The Heart of the Thing: Alexandra McCurdy’s Boxes

Alexandra McCurdy Sculpture

True Blue (detail), 1997.

When we think of modernism and the visual arts, we’re usually thinking of painting (of, say, abstraction by the likes of Jackson Pollock), or sculpture (perhaps Mark di Suvero or Richard Serra), or even architecture (Frank Lloyd Wright, Philip Johnson, etc.)

But unless we have a specific interest in the field, we rarely think of ceramics within the framework and tenets of modernism, rarely consider, say, the abstract sculptural ceramic pieces of Peter Voulkos as integral to the wider aesthetic discussion.

Alexandra McCurdy Sculpture

Blue Box with Garnets, 2015.

We absolutely should, of course, but I’m not here to argue the importance of Peter Voulkos in the history of modern art (it has, of course, been established, if not to the degree it should have achieved). I’m here to talk about boxes and grids. And clay. And Alexandra McCurdy

The boxes and grids are the contextualizing part of this, for both are formative elements in the development and unfolding of twentieth century modern art. There are two artists who perhaps exemplify its aesthetic employment: Joseph Cornell and Donald Judd. Cornell’s boxes, of course, are more traditional sorts of containers or frames – vessels, of a kind – shaping the context of the visual elements he would arrange within them, holding and sustaining the microcosmic magic of the worlds he created within their confines. The flip side of the coin might be the clean, minimalistic boxes of Judd, spare, quietly eloquent elements telling only of themselves and of the self-referential essences of artefactual things.

And then there is the grid, the emblematic visual device that powers Agnes Martin’s incredible paintings, and which has found its way into pretty much every nook and cranny of the visual arts, an absolutely fundamental element borrowed from the world of textiles though rarely credited or acknowledged for its influences.

Alexandra McCurdy Sculpture

Alexandra Black Box with Weaving and Wallpiece, 2014.

Of course all proverbial roads eventually lead to Rome, and the paths I’ve been slowly heading down ultimately lead to clay and to the sculptural work of Nova Scotia ceramist Alexandra McCurdy. To her boxes and her grids, more specifically.

McCurdy is a graduate of the Nova Scotia College of Art and Design in Halifax, long a strong centre of ceramics practice and teaching in North America. She obtained her Master’s degree from the Cardiff Institute of Higher Education in Wales, for a long time one of the few places post-graduate work in ceramics could be had. She’s been a longstanding presence in the Canadian and international ceramics community, and while she’s made her share of vessels (and continues to do so), it’s her porcelain boxes and wall hangings that are pertinent here.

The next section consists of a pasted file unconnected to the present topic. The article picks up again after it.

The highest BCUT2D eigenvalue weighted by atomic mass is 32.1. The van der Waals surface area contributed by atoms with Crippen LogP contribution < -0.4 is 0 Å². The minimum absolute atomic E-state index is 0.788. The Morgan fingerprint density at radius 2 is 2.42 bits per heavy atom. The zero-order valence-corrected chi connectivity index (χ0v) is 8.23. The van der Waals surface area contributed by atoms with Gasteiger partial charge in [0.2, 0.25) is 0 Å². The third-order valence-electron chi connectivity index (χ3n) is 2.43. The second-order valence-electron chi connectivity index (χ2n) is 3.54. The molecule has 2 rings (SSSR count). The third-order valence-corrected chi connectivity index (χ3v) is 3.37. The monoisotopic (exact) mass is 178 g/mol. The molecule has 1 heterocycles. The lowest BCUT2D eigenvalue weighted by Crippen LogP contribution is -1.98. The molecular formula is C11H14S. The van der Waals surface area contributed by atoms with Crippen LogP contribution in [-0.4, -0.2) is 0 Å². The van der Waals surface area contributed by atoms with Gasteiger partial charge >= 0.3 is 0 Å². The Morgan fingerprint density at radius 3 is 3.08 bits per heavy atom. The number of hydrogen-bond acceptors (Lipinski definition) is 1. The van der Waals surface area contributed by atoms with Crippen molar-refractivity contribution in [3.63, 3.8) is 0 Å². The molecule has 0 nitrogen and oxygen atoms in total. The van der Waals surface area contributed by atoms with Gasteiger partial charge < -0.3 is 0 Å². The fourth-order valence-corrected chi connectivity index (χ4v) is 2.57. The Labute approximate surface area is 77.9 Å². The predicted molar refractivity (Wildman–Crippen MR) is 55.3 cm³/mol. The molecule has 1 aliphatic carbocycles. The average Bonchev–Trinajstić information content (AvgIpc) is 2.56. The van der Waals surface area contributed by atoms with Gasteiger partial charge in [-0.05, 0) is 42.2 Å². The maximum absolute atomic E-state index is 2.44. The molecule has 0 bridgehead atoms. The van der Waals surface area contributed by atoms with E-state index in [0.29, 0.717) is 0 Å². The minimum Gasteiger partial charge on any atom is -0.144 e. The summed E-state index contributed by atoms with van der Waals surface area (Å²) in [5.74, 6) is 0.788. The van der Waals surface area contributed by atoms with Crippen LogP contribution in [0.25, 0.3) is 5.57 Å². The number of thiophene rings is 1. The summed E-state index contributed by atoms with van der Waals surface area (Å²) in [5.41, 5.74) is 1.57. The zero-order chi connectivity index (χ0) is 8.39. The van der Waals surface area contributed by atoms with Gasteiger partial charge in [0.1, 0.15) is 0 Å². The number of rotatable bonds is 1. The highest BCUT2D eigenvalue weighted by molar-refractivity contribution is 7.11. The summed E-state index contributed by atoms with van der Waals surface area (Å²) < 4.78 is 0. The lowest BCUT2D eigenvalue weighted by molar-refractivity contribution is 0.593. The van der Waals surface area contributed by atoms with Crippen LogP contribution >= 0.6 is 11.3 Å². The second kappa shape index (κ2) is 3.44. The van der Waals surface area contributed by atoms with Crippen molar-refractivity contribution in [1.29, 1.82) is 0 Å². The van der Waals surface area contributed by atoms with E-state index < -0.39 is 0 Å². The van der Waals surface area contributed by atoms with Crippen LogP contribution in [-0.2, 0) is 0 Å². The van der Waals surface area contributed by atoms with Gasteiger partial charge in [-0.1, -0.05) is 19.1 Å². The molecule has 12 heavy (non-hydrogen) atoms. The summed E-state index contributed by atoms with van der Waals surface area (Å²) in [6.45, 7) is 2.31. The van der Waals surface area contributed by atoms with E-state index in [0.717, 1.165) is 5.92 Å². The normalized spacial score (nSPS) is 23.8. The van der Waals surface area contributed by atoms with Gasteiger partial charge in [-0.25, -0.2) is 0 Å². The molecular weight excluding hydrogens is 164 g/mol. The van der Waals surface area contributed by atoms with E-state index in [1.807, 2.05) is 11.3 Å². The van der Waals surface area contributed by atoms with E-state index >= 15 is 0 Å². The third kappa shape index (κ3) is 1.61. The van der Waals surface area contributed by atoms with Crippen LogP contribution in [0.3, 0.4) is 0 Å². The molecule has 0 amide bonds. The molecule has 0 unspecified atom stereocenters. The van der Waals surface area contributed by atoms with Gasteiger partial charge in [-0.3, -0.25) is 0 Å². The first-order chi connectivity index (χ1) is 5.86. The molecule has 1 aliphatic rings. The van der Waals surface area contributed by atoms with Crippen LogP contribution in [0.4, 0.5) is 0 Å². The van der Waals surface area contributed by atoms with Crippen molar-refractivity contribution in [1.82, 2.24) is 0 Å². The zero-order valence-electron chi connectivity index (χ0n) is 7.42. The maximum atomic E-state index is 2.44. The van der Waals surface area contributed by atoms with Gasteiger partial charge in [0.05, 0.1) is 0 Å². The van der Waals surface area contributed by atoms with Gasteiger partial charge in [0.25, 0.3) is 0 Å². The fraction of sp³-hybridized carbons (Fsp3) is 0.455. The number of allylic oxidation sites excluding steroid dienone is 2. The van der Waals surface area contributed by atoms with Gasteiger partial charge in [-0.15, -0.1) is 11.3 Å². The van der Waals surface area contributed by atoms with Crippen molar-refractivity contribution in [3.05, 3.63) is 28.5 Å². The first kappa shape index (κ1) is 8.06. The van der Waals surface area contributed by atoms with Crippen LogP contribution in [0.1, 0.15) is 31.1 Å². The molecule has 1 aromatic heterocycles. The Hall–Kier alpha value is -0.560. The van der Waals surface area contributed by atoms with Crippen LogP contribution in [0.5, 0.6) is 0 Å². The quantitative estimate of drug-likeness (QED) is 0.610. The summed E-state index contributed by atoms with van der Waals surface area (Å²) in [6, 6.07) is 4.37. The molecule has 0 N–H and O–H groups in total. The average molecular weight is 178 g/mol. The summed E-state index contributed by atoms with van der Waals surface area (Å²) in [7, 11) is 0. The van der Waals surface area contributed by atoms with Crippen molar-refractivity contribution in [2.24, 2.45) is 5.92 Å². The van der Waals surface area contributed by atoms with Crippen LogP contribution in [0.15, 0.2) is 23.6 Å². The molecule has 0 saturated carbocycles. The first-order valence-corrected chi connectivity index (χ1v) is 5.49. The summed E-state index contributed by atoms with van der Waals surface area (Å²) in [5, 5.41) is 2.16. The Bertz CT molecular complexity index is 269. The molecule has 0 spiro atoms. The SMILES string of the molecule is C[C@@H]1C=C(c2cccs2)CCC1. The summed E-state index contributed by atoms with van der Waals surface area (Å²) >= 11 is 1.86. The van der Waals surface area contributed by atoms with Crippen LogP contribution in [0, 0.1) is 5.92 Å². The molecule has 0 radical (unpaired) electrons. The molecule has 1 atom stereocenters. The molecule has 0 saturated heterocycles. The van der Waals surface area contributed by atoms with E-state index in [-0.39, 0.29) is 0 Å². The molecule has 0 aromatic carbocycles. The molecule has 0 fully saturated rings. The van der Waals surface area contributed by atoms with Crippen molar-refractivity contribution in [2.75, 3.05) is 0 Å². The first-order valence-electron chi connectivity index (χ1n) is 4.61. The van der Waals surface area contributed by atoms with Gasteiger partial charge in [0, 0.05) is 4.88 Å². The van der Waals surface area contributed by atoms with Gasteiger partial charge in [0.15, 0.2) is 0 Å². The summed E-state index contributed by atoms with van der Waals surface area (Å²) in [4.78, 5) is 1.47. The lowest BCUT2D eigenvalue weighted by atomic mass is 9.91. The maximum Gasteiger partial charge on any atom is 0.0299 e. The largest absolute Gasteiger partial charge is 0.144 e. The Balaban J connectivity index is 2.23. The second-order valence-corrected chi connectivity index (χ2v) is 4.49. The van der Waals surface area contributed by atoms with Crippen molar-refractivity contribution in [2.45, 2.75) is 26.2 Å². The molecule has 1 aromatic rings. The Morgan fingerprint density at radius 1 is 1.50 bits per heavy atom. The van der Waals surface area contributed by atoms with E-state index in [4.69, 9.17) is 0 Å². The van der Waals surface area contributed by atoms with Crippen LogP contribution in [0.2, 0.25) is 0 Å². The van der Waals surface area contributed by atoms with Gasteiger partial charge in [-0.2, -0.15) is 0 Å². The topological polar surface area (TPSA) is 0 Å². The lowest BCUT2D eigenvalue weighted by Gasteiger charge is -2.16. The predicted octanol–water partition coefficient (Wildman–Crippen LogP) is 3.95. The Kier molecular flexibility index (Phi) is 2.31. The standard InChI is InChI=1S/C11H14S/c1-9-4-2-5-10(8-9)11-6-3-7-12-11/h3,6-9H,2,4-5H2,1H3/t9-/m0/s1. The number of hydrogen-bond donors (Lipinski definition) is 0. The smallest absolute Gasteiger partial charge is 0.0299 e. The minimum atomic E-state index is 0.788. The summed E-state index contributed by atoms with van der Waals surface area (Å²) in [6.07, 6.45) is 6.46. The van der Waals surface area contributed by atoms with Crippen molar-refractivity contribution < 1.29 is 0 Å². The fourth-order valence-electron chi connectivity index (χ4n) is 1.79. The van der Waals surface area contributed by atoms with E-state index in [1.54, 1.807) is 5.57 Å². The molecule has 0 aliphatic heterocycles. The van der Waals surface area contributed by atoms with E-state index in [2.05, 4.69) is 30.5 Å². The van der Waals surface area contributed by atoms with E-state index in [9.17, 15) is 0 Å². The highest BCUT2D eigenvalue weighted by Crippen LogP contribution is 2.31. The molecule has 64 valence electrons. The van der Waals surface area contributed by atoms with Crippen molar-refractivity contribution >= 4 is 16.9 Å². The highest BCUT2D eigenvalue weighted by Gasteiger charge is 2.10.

McCurdy’s work integrates textiles and ceramics, and has so for some time (an enquiry into the historical evolution of textiles and the absolutely pivotal role played in it by women formed the basis of her Master’s thesis), and wonderful wall hangings of woven ceramic grids and/or flat porcelain plates with textile-based decorative elements are a not-unexpected consequence of this melding of disciplines. (see www.amcurdyceramics.ca)

But the boxes are something else entirely. For starters, like some of the wall-hangings, they’re comprised of extraordinarily delicate porcelain grids (incorporating a wire underlayer) for all six sides, stitched together at the corners to hold the work in geometric shape.

Alexandra McCurdy Sculpture

True Blue, 1997.

McCurdy’s are not Juddian boxes, nor are they Cornellian. They are not minimalistically clean and decoratively quiet as with the former; McCurdy employs pattern and ornament, much of it inspired by the textile work (once done using animal quills) of the indigenous Mi’kmaq people of Atlantic Canada. And they are not containers in the conventional sense of providing a frame or a context for their contents as per the latter. They are indeed a part of modernism: they are their own contents. But they are, as well, utterly post-modern: strongly decorative and ornamental. McCurdy’s work comprises its own unique Boolean aesthetic encompassing aesthetic realms we otherwise so cartoonishly deem separate.

In her more recent pieces like Black Box with Lucky Rock or Blue Box with Herringbone (both 2015), McCurdy states that she “intentionally utilize[s] the feminine principal of containment and enclosure.” As boxes, they are unopenable; they have no lids and are not boxes-as-containers in the conventional sense. Their interiors are intentionally locked away, made physically inaccessible, though visually available as viewed through the grids comprising their sides. We cannot touch the aesthetic heart of these things; utility has been excised from the aesthetic equation. We are intended to deal visually with the outwardness of things, with the exteriors of these artefacts – nudged toward an encounter with colour and pattern (the textile-inspired herringbone of the blue box, or ornament (a small rock attached to the top of the former, for instance), and left to ponder upon what is held within.

Yet for all of that nudging, we are still very much engaged in a dialogue with thingness, here, something that ceramics has always ably managed to support, typically when we were least aware. It’s a process rooted in our experiences of everyday dealings with utile objects, a lot of them made of clay (coffee, anyone?). Fine. That works. It gives us a just a little bit of an in when we meet up with one of Alexandra McCurdy’s small, enigmatic ceramic boxes and the ultimately unknowable worlds they really harbor at the heart of the thing.

By Gil McElroy

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